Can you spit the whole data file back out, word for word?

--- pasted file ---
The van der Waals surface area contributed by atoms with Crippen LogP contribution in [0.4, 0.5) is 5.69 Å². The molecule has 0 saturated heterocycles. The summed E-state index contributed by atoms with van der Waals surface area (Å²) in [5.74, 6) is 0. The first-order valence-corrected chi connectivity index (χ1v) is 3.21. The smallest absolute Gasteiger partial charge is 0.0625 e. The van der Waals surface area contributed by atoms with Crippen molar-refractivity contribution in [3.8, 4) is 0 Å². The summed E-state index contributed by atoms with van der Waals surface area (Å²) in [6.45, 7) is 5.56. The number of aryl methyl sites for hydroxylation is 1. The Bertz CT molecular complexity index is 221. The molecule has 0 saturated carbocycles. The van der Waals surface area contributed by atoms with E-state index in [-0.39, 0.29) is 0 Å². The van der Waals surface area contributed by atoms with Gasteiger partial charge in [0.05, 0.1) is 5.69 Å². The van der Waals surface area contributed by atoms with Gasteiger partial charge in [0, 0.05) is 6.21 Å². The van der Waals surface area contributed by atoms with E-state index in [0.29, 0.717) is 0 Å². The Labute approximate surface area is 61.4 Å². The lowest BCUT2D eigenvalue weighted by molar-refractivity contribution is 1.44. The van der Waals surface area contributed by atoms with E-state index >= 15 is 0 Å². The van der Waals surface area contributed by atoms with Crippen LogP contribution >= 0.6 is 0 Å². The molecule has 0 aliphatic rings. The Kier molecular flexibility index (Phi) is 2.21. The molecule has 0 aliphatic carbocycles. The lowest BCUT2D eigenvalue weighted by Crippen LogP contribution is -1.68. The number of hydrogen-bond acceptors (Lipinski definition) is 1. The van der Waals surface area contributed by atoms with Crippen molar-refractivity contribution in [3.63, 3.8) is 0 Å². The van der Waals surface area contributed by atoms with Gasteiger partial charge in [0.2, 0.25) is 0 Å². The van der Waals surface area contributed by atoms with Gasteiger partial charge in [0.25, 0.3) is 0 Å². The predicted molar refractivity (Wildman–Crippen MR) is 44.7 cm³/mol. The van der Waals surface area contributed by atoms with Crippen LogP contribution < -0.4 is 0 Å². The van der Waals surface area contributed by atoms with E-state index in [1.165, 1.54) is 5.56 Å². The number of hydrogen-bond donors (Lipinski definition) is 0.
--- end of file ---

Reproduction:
The van der Waals surface area contributed by atoms with Crippen LogP contribution in [0.4, 0.5) is 5.69 Å². The molecule has 0 saturated heterocycles. The summed E-state index contributed by atoms with van der Waals surface area (Å²) in [5.74, 6) is 0. The first-order valence-corrected chi connectivity index (χ1v) is 3.21. The smallest absolute Gasteiger partial charge is 0.0625 e. The van der Waals surface area contributed by atoms with Crippen molar-refractivity contribution in [3.8, 4) is 0 Å². The summed E-state index contributed by atoms with van der Waals surface area (Å²) in [6.45, 7) is 5.56. The number of aryl methyl sites for hydroxylation is 1. The Bertz CT molecular complexity index is 221. The molecule has 0 saturated carbocycles. The van der Waals surface area contributed by atoms with E-state index in [-0.39, 0.29) is 0 Å². The van der Waals surface area contributed by atoms with Gasteiger partial charge in [0.05, 0.1) is 5.69 Å². The van der Waals surface area contributed by atoms with Gasteiger partial charge in [0, 0.05) is 6.21 Å². The van der Waals surface area contributed by atoms with E-state index in [0.29, 0.717) is 0 Å². The Labute approximate surface area is 61.4 Å². The lowest BCUT2D eigenvalue weighted by molar-refractivity contribution is 1.44. The van der Waals surface area contributed by atoms with E-state index >= 15 is 0 Å². The van der Waals surface area contributed by atoms with Crippen LogP contribution >= 0.6 is 0 Å². The molecule has 0 aliphatic rings. The Kier molecular flexibility index (Phi) is 2.21. The molecule has 0 aliphatic carbocycles. The lowest BCUT2D eigenvalue weighted by Crippen LogP contribution is -1.68. The number of hydrogen-bond acceptors (Lipinski definition) is 1. The van der Waals surface area contributed by atoms with Crippen molar-refractivity contribution in [3.63, 3.8) is 0 Å². The van der Waals surface area contributed by atoms with Gasteiger partial charge in [0.2, 0.25) is 0 Å². The van der Waals surface area contributed by atoms with Gasteiger partial charge in [0.25, 0.3) is 0 Å². The predicted molar refractivity (Wildman–Crippen MR) is 44.7 cm³/mol. The van der Waals surface area contributed by atoms with Crippen LogP contribution < -0.4 is 0 Å². The van der Waals surface area contributed by atoms with E-state index in [1.165, 1.54) is 5.56 Å². The number of hydrogen-bond donors (Lipinski definition) is 0.